Annibale Fagnola is one of the most esteemed Piedmontese violin makers, known for his exceptional craftsmanship and attention to detail. Born in 1865, near Turin, Fagnola did not begin his life in the luthierie at a young age. Most likely his first contact with this universe came through guitar making and repairing, but the rising strong violin making scenario in Turin soon involved him and his work.
At the time he moved to Turin, around 1894, there were not many established violin making workshops in town. The one most worth mentioning was the one from Romano Marengo Rinaldi, who seems to have been Fagnola's introduction to the violin making world, just a few years after he arrived in the city. The success of Fagnola's instruments is due to the sum of his high level craftsman skills, his opportunity of, somehow, train and count with the help of a well established local artisan and local businessman, and his close relationship with a local collector and violins dealer, which led him access to a number of great fine instruments that inspired him in the Turinese tradition throughout his career.
Soon, in 1899, Fagnola was self-employed, but for the first years he probably did not sign his instruments, as it was more likely that they were sold by other commerciants and dealers. The similarity and clear influences of his peers and predecessors, notable in Fagnola's instruments, shows how connected the violin makers of Turin were as a community. Not necessarily collaborating but enough to have access to each other's works and get influenced by it.
Fagnola's work is remarkable for his attachment to the Turin Tradition. The great part of his instruments are clearly modelled and inspired by Giuseppe Rocca (1807-1865) and Giovanni Francesco Pressenda (1777- 1854) and often by Giovanni Battista Guadagnini (1711-1786). His approach through the major part of his career was of a new looking style, searching for a similarity to the Turin masters, in which he definitely succeeded, for example in the precision of the models copying, and the very characteristic red thick deep coloured varnish.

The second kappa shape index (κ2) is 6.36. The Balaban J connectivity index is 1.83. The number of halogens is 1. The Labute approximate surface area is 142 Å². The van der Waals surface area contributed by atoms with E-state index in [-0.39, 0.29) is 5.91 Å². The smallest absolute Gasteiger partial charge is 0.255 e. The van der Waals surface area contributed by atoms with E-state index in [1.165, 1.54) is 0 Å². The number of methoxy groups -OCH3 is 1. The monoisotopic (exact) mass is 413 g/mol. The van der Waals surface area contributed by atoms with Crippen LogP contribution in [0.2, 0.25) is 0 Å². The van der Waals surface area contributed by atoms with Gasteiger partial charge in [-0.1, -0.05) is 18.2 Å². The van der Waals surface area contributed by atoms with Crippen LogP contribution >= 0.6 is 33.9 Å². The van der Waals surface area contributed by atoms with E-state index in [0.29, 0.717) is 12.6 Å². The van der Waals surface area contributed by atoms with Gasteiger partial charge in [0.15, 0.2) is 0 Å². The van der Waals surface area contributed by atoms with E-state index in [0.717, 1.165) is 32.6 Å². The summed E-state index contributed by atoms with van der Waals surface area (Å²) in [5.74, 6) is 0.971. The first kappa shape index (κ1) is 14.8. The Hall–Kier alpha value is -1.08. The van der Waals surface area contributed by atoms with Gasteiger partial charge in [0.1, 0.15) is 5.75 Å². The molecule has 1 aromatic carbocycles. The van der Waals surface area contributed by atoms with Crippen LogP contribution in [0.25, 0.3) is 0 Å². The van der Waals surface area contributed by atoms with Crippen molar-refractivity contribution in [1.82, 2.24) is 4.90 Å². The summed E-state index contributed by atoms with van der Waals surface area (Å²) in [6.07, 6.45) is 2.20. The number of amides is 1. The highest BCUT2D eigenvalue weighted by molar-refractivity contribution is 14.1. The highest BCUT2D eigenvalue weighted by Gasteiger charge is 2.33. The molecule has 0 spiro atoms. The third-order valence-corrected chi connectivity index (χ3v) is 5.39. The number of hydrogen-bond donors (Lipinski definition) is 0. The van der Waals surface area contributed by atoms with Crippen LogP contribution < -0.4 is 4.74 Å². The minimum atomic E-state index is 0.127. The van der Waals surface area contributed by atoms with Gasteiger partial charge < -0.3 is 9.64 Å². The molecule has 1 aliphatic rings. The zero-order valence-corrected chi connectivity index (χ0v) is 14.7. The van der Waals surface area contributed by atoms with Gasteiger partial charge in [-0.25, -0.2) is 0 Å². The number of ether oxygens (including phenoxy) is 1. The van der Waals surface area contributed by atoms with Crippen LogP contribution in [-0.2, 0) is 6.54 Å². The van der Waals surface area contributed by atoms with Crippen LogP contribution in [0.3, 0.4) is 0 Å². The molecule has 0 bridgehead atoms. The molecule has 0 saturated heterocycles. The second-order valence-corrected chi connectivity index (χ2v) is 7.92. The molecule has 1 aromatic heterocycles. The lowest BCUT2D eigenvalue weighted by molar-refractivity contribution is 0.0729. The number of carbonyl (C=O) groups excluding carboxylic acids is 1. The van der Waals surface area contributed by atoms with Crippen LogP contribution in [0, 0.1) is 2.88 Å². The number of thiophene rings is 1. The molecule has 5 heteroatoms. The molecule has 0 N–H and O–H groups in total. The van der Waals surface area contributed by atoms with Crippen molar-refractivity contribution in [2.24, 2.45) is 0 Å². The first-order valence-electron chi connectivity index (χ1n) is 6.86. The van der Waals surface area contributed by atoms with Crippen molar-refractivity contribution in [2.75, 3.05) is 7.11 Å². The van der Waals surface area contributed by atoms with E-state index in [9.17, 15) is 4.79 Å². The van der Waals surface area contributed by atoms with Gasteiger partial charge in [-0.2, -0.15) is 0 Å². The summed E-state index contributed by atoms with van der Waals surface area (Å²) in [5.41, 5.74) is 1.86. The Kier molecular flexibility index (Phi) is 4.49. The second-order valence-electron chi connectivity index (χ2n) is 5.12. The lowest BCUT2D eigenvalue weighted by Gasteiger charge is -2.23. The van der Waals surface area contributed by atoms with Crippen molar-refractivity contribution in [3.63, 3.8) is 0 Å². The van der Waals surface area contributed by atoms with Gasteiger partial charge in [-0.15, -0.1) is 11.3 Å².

Along his life and career, Fagnola enhanced his style, crafting skills, and headed to a more precise and neat work. Some experts consider that the increasing demand for his instruments in some moments of his career led him to some practical choices to reduce the time he spent on making that threatened the quality of his work, but not something very noticeable considering his increasing experience over the years. Despite the focus and preference for Turinese models, he often worked on models of the great Cremonese masters, especially for fairs and expositions.
Fagnola's carrer was prolific, he was successful from the artistic, commercial and financial perspectives. From the 1920's on, the demand for his instruments increased, and the business grew, counting with co-workers violin makers, and soon was the reference in the region and abroad, and worked until his death in 1939.Fagnola's violins are often characterized by their bold, rich tones and excellent responsiveness, making them sought after by professional musicians and collectors worldwide.